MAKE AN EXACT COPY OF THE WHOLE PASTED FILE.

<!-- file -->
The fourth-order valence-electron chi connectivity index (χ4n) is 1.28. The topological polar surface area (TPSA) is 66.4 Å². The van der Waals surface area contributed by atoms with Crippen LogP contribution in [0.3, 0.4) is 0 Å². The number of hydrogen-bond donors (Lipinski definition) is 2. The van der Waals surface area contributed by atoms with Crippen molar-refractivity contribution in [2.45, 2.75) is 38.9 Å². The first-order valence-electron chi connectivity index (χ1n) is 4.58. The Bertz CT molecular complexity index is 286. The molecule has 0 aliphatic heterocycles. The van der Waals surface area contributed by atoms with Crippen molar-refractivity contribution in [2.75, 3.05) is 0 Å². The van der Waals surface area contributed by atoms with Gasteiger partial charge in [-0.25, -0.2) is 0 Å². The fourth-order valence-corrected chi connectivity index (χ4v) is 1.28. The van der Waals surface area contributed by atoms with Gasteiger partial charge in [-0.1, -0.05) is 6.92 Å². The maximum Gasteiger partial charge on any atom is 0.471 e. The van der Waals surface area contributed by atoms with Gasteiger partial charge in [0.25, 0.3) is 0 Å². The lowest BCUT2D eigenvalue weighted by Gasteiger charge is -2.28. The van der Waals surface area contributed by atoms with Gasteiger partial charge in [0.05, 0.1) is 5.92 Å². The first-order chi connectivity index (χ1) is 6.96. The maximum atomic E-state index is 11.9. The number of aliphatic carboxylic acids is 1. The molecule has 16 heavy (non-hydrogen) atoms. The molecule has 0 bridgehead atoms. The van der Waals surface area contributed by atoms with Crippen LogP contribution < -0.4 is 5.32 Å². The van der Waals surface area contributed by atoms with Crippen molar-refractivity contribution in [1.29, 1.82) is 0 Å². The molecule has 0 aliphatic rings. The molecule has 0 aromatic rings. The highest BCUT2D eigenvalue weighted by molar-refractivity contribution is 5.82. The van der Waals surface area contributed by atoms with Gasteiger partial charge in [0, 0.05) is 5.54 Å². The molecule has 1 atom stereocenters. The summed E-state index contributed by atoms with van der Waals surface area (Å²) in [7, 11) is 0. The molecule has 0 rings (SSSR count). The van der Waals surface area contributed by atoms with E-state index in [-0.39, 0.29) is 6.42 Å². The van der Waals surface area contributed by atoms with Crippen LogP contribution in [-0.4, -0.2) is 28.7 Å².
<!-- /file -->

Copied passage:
The fourth-order valence-electron chi connectivity index (χ4n) is 1.28. The topological polar surface area (TPSA) is 66.4 Å². The van der Waals surface area contributed by atoms with Crippen LogP contribution in [0.3, 0.4) is 0 Å². The number of hydrogen-bond donors (Lipinski definition) is 2. The van der Waals surface area contributed by atoms with Crippen molar-refractivity contribution in [2.45, 2.75) is 38.9 Å². The first-order valence-electron chi connectivity index (χ1n) is 4.58. The Bertz CT molecular complexity index is 286. The molecule has 0 aliphatic heterocycles. The van der Waals surface area contributed by atoms with Crippen molar-refractivity contribution in [2.75, 3.05) is 0 Å². The van der Waals surface area contributed by atoms with Gasteiger partial charge in [-0.25, -0.2) is 0 Å². The fourth-order valence-corrected chi connectivity index (χ4v) is 1.28. The van der Waals surface area contributed by atoms with Gasteiger partial charge in [-0.1, -0.05) is 6.92 Å². The maximum Gasteiger partial charge on any atom is 0.471 e. The van der Waals surface area contributed by atoms with Gasteiger partial charge in [0.25, 0.3) is 0 Å². The lowest BCUT2D eigenvalue weighted by Gasteiger charge is -2.28. The van der Waals surface area contributed by atoms with Gasteiger partial charge in [0.05, 0.1) is 5.92 Å². The first-order chi connectivity index (χ1) is 6.96. The maximum atomic E-state index is 11.9. The number of aliphatic carboxylic acids is 1. The molecule has 16 heavy (non-hydrogen) atoms. The molecule has 0 bridgehead atoms. The van der Waals surface area contributed by atoms with Crippen LogP contribution < -0.4 is 5.32 Å². The van der Waals surface area contributed by atoms with Crippen molar-refractivity contribution in [1.29, 1.82) is 0 Å². The molecule has 0 aliphatic rings. The molecule has 0 aromatic rings. The highest BCUT2D eigenvalue weighted by molar-refractivity contribution is 5.82. The van der Waals surface area contributed by atoms with Gasteiger partial charge in [0, 0.05) is 5.54 Å². The molecule has 1 atom stereocenters. The summed E-state index contributed by atoms with van der Waals surface area (Å²) in [7, 11) is 0. The molecule has 0 rings (SSSR count). The van der Waals surface area contributed by atoms with E-state index in [-0.39, 0.29) is 6.42 Å². The van der Waals surface area contributed by atoms with Crippen LogP contribution in [-0.4, -0.2) is 28.7 Å².